By Abolaji Fijabi
Nigeria’s start-stop journey to full digital broadcasting continues with the public not having an idea of when the process will be completed. About 10 months ago, there was some movement when the Federal Government rolled out the Digital Switch Over (DSO) in Enugu and Osogbo in continuation of its efforts to ensure transition from analogue to Digital Terrestrial transmission across the country.
Reliable statistics from the DSO experience indicates that a total of 745, 480 STBs have been imported into the country. Of this figure, 566, 478 have been delivered, while 485, 409 have been sold. A total of 332, 095 STBs have been activated in Jos and Abuja.
Earlier in the year at a DSO Stakeholders’ Retreat in Uyo, the Akwa Ibom State capital, Alhaji Ishaq Modibbo-Kawu, Director-General, National Broadcasting Commission (NBC), stated that preparations for the launch in the two states were close to completion, adding that the launch would hold before the end of the first quarter of the year. He equally stated that the Federal Government’s plan had the objective of concluding DSO roll-out in 12 states. Prior to then, the government had launched DSO in Kaduna, Ilorin, Jos and Abuja.
At the time, the NBC boss explained that a major impediment to the coverage of the states and territories where the DSO had been launched is topography.
“Coverage is related to topography. Take an example of the Federal Capital Territory, Abuja. It is a city of hills and undulating grounds. The signal distributor for Abuja has purchased feeder pillar transmitters, which will be installed for the entire Abuja and environs to be covered. The same thing applies in Plateau. The signal distributor has to put feeder pillar transmitter in places like Langtang for the entire state to be covered,” Modibo-Kawu explained.
But this challenge is not encountered by customers of GOtv, the country’s leading Digital Terrestrial Television (DTT) service. The service already operates on the digital platform and has been rolled out in about 50 cities across 26 states in the country. This was made possible by the fact that at launch, GOtv adopted the most modern digital video broadcast technology, DVB-T2, which is a considerable upgrade on the first generation and now discarded DVB-T systems deployed by the earliest adopters of digital broadcast technology. The early adoption of DVB-T2 by GOtv effectively puts Nigeria at the head of the queue of digital broadcast technology in Africa.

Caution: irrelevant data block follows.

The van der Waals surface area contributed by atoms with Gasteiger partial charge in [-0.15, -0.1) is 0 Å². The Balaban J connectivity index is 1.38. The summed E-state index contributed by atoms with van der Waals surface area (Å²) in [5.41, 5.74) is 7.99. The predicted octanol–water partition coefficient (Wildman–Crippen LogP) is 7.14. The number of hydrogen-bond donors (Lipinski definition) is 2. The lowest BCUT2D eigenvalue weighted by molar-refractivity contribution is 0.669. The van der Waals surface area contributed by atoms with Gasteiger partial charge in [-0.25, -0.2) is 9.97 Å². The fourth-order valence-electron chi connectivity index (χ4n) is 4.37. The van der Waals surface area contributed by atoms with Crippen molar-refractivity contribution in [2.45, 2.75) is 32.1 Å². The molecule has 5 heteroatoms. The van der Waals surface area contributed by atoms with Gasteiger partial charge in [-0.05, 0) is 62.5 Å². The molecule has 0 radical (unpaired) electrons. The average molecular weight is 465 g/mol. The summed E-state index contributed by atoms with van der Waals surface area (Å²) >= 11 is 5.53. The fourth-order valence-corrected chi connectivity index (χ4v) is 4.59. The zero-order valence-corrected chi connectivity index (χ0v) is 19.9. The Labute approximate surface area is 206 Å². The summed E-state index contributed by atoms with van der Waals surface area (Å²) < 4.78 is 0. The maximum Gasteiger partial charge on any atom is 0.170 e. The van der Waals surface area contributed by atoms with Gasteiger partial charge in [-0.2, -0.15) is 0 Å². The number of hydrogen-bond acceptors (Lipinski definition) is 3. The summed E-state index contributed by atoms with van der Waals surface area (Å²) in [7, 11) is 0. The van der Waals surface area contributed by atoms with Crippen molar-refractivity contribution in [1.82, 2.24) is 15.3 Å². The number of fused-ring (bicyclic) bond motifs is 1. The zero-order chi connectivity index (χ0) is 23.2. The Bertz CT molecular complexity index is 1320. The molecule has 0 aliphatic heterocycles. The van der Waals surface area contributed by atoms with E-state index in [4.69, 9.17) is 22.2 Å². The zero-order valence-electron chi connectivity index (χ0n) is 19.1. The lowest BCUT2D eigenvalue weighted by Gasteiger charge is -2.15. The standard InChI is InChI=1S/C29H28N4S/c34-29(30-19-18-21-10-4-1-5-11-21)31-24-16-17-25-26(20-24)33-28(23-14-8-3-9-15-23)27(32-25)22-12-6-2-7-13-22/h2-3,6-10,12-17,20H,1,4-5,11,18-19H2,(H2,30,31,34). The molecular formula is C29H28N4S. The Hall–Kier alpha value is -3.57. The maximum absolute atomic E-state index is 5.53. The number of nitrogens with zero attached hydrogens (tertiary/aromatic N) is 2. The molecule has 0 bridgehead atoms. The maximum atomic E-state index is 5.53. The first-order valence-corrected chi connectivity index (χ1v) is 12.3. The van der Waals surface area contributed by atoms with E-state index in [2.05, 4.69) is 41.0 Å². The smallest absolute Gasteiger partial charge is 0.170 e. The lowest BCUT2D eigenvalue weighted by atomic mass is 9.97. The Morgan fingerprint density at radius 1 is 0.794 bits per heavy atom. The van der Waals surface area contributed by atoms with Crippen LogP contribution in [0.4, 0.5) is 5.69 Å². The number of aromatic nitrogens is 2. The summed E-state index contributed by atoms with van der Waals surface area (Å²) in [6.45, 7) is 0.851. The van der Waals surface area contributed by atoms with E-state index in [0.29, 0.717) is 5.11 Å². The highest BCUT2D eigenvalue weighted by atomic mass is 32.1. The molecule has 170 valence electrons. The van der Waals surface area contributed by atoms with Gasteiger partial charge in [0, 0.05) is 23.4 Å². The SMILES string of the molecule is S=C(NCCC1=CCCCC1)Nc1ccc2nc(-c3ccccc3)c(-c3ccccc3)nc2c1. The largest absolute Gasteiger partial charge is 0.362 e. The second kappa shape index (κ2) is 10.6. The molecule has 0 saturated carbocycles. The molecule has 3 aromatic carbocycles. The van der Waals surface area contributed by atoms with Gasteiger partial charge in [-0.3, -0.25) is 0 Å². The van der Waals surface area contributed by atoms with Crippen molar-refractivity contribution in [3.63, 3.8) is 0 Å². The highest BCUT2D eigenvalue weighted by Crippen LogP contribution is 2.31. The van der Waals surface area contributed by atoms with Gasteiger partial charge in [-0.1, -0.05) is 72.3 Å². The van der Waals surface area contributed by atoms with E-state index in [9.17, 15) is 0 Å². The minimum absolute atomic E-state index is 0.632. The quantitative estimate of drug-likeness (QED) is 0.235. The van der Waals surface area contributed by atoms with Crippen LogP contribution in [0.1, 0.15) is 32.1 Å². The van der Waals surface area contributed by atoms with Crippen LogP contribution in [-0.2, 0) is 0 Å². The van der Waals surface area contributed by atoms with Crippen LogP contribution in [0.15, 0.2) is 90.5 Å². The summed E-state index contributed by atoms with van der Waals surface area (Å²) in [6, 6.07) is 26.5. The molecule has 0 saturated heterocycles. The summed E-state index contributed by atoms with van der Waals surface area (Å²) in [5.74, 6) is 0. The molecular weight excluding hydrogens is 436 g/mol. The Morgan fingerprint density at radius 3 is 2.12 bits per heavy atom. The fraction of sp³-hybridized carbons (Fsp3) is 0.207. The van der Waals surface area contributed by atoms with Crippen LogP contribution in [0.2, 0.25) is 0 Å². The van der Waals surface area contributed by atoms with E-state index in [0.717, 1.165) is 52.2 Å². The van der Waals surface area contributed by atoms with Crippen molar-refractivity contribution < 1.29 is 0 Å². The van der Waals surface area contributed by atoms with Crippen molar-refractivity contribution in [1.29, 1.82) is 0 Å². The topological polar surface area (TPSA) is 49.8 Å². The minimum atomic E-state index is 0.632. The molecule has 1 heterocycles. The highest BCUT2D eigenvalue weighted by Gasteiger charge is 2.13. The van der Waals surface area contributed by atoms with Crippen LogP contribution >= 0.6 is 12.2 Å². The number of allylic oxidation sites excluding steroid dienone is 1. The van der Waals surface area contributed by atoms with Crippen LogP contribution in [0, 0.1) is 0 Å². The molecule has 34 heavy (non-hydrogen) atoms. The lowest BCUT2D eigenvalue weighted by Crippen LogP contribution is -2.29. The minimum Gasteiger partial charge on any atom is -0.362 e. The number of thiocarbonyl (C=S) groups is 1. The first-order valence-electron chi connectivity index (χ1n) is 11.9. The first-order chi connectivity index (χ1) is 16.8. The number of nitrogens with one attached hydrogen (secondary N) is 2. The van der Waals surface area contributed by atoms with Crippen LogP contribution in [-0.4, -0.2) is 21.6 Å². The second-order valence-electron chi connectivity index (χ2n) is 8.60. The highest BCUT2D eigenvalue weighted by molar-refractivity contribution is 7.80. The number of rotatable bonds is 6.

GOtv has equally been prominent in raising public awareness about the digital migration, most notably through the “Digilevelz Don Land, No Carry Last” campaign and hardware price slashes to broaden access to digital television. At N400, GOtv continues to give more Nigerians access to digital television at the most affordable rate.
DSO will occur when there is transition from analogue TV to digital terrestrial TV broadcasting. The process came to life in 2006 when member countries of the International Telecommunication Union (ITU), in Geneva, Switzerland, reached an agreement to migrate from analogue to digital broadcasting by June 2015, the initial deadline. But Nigeria did not meet the deadline for a number of reasons. Missing the deadline, however, nudged the Federal Government into ramping up its efforts in that direction.
Digital migration is the transmission of digital television signal over the earth from masts to home receivers. When the switchover takes place, television viewers will require set-top-boxes (STB) or a digital television set in to receive television signal. An STB is often called a decoder.
By acquiring an STB compatible with DVB-T2, the second-generation broadcast technology, with or without monthly subscription or by a digital television set, a television viewer will be able to receive signal when the DSO takes place.
DVB (Digital Video Broadcasting) is the standard for digital television that has been adopted in most countries in ITU Region 1, where Africa falls.
Among the numerous benefits of digital broadcasting are greatly improved audio-visual quality and availability of bigger number of channels to viewers, including access to Free-to-Air at the expiration of subscription.
That GOtv operates on the latest technology platform also prevents its signal from deprecating in bad weather. Equally, the hardware (decoder and antenna) can be self-installed, making the use of an installer not absolutely necessary.
This is in addition to offering top class local and international channels broadcasting content such as news, movies, sports, documentaries, series, children entertainment and education for a maximum of N3, 200 on GOtv MAX. GOtv Lite, at N400 per month for 23 channels, still remains the cheapest DTT price offering on the landscape.